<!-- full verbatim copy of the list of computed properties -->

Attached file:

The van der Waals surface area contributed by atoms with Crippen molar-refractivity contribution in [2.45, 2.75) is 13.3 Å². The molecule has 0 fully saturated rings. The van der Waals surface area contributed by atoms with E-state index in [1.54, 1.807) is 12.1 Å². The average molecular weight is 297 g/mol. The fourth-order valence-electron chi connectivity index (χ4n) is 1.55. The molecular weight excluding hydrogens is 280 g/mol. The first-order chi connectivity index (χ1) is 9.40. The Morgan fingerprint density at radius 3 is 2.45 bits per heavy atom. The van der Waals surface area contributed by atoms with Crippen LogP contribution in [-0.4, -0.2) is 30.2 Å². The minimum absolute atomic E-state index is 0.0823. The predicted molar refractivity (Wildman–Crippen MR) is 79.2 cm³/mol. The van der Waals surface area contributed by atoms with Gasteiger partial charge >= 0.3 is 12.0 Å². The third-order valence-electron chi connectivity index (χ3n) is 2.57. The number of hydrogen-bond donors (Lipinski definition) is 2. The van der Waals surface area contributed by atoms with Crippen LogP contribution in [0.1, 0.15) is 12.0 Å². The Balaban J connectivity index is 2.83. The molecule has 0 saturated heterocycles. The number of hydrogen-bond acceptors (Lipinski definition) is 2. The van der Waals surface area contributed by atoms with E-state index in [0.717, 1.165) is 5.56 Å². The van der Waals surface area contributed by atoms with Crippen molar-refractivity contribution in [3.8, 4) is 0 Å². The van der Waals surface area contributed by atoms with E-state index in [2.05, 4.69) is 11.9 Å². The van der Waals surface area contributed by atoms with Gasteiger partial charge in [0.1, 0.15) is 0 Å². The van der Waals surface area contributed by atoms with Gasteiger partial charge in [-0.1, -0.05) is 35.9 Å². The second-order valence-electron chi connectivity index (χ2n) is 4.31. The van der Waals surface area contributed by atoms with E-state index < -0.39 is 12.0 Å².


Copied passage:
The van der Waals surface area contributed by atoms with Crippen molar-refractivity contribution in [2.45, 2.75) is 13.3 Å². The molecule has 0 fully saturated rings. The van der Waals surface area contributed by atoms with E-state index in [1.54, 1.807) is 12.1 Å². The average molecular weight is 297 g/mol. The fourth-order valence-electron chi connectivity index (χ4n) is 1.55. The molecular weight excluding hydrogens is 280 g/mol. The first-order chi connectivity index (χ1) is 9.40. The Morgan fingerprint density at radius 3 is 2.45 bits per heavy atom. The van der Waals surface area contributed by atoms with Crippen LogP contribution in [-0.4, -0.2) is 30.2 Å². The minimum absolute atomic E-state index is 0.0823. The predicted molar refractivity (Wildman–Crippen MR) is 79.2 cm³/mol. The van der Waals surface area contributed by atoms with Gasteiger partial charge >= 0.3 is 12.0 Å². The third-order valence-electron chi connectivity index (χ3n) is 2.57. The number of hydrogen-bond donors (Lipinski definition) is 2. The van der Waals surface area contributed by atoms with Crippen LogP contribution in [0.1, 0.15) is 12.0 Å². The Balaban J connectivity index is 2.83. The molecule has 0 saturated heterocycles. The number of hydrogen-bond acceptors (Lipinski definition) is 2. The van der Waals surface area contributed by atoms with E-state index in [0.717, 1.165) is 5.56 Å². The van der Waals surface area contributed by atoms with Crippen molar-refractivity contribution in [3.8, 4) is 0 Å². The van der Waals surface area contributed by atoms with E-state index in [2.05, 4.69) is 11.9 Å². The van der Waals surface area contributed by atoms with Gasteiger partial charge in [0.1, 0.15) is 0 Å². The van der Waals surface area contributed by atoms with Gasteiger partial charge in [-0.1, -0.05) is 35.9 Å². The second-order valence-electron chi connectivity index (χ2n) is 4.31. The van der Waals surface area contributed by atoms with E-state index < -0.39 is 12.0 Å².